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The Legacy of Uncle Tom

When Harriet Beecher Stowe wrote Uncle Tom's Cabin in 1852, it immediately caused a stir and created a groundswell of anti-slavery feeling. Legend has it that when Stowe visited the White House during the American Civil War, Abraham Lincoln greeted her with the words 'So you're the little woman who wrote the book that made this great war!'. The novelist and critic Erica Wagner examines the lasting legacy of this book, from its abolitionist beginnings to the racial stereotypes Stowe's characters became. To be called an 'Uncle Tom' is one of the harshest racial slurs that can be thrown at an African-American person, and yet the idea of the submissive race traitor is quite different from Stowe's original character.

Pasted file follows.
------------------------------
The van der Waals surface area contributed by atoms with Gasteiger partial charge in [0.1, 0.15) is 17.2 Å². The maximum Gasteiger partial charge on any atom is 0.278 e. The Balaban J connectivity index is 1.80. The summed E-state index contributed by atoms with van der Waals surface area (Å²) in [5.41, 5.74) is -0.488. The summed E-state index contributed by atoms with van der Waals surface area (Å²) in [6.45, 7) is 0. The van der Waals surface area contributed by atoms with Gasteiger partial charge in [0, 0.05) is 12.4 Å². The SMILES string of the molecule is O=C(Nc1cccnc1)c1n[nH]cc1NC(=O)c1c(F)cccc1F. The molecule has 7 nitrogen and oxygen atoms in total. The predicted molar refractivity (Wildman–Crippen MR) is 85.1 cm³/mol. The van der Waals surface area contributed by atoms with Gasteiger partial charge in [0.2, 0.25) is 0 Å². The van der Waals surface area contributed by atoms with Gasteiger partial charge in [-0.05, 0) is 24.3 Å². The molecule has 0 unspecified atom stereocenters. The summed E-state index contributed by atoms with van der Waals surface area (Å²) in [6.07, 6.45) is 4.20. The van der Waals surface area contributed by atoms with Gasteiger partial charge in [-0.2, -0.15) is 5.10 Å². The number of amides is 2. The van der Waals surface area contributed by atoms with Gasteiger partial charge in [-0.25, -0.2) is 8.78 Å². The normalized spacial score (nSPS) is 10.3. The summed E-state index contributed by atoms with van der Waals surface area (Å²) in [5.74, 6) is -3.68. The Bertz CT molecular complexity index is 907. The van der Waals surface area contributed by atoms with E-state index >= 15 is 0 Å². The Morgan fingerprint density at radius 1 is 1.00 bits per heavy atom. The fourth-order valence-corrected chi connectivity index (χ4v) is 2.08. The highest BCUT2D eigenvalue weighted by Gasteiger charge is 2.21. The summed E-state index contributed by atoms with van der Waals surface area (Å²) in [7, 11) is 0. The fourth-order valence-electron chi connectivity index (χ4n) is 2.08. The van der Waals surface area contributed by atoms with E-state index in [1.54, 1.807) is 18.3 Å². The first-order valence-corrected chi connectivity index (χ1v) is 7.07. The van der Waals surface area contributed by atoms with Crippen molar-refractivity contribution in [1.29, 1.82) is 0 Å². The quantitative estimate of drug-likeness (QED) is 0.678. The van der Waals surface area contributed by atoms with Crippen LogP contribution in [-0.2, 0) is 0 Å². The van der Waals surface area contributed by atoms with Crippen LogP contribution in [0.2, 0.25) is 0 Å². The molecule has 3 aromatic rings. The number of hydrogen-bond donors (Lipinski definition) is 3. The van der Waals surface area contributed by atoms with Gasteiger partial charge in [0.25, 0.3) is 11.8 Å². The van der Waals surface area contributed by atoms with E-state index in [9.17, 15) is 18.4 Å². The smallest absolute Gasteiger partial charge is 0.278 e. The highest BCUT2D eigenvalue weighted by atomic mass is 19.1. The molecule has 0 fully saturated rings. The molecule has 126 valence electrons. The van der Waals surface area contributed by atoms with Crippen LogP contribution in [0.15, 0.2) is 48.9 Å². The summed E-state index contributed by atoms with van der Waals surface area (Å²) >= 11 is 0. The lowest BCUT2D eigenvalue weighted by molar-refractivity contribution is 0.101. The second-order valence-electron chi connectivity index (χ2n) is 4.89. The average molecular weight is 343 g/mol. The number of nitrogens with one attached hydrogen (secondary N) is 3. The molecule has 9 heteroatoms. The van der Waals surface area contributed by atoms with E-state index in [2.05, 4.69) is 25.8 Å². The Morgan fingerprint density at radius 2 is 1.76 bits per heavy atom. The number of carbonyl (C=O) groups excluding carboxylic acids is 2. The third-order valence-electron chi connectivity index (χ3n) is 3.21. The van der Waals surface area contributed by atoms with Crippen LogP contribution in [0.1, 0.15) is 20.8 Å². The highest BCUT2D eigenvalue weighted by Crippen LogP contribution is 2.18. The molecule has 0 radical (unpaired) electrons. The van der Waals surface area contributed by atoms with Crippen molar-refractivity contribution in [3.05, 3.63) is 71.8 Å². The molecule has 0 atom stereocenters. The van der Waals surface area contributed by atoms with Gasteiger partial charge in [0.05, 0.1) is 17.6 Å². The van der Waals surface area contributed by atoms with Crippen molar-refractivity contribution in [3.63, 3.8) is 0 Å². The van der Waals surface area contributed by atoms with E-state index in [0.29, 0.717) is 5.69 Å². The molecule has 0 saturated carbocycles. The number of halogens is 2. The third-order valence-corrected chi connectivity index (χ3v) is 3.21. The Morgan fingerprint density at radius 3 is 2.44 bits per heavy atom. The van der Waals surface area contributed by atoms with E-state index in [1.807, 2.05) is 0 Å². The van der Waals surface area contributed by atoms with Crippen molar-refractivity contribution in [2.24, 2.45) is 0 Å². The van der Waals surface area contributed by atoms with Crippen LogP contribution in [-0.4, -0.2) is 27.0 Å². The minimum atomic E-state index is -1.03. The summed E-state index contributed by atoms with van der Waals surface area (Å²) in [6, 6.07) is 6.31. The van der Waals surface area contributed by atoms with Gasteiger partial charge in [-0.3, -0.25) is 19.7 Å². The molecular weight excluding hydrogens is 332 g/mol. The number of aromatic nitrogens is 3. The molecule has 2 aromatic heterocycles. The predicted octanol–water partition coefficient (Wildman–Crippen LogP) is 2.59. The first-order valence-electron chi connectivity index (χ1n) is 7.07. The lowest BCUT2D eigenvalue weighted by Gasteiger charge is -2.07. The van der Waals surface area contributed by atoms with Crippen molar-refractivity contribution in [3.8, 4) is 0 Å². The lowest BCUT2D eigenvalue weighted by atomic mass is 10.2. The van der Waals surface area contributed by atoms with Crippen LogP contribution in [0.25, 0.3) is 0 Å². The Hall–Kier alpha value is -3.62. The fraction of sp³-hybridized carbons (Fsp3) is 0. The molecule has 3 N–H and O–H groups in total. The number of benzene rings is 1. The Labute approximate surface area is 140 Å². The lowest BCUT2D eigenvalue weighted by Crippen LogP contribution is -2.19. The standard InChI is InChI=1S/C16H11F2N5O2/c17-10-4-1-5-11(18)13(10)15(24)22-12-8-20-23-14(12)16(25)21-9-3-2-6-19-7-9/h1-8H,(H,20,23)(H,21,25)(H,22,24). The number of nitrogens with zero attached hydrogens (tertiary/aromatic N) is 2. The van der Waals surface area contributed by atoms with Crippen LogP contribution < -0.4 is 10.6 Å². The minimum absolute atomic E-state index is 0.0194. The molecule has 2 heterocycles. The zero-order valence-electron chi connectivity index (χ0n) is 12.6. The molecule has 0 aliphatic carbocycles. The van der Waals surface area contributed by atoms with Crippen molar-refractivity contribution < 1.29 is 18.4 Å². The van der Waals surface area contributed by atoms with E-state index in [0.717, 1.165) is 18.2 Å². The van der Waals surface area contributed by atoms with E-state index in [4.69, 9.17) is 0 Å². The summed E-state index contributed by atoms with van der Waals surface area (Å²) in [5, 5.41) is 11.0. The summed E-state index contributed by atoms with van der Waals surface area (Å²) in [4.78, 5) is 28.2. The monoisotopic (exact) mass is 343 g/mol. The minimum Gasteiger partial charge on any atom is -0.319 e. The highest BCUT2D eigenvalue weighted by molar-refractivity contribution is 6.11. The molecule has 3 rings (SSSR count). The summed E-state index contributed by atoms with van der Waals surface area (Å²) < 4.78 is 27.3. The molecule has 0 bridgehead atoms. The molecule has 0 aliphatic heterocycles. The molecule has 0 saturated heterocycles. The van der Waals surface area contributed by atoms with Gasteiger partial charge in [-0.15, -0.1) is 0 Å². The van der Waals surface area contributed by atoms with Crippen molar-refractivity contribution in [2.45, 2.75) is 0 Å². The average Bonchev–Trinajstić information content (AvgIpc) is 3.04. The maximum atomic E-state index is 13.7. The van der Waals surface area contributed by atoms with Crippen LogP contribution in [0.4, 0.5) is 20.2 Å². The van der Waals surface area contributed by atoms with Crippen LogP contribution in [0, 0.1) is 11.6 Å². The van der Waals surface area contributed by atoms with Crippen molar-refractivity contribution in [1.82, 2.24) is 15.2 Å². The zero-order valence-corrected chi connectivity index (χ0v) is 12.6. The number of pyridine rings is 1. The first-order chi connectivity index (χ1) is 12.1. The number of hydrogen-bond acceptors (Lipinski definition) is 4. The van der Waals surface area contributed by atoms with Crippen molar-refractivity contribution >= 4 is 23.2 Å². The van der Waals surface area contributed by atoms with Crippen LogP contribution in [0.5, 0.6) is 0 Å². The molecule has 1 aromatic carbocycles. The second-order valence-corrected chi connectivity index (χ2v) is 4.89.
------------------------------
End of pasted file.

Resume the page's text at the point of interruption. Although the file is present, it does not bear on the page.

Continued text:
Erica explores the part that Uncle Tom's Cabin played in the politics of race in America, and how the ground that it broke, in fact, resulted in its own demise. The programme ranges from Stowe's home in Brunswick Maine, where Harriet Beecher Stowe harboured a runaway slave, to the American Antiquarian Society in Massachusetts and the Harriet Beecher Stowe Center in Connecticut, where the wealth of spin-off merchandise are explored. Joan Hedrick, who won a Pulitzer Prize for her biography Harriet Beecher Stowe: A Life sets Stowe in historical context and the award-winning choreographer Bill T Jones, and the playwright Robert Alexander bring the novel's story right up to date. The Legacy of Uncle Tom traces the reactions to this work from the Abolition Movement, through the Civil Rights Movement to the Rodney King beating in 1991 and the murder of Trayvon Martin last year. Race and politics remain at the heart of this story, as does every person's right to liberty.

Producer: Philippa Geering
A Unique production for BBC Radio 4.

28 minutes

Last on

Mon 25 Nov 2013 16:00
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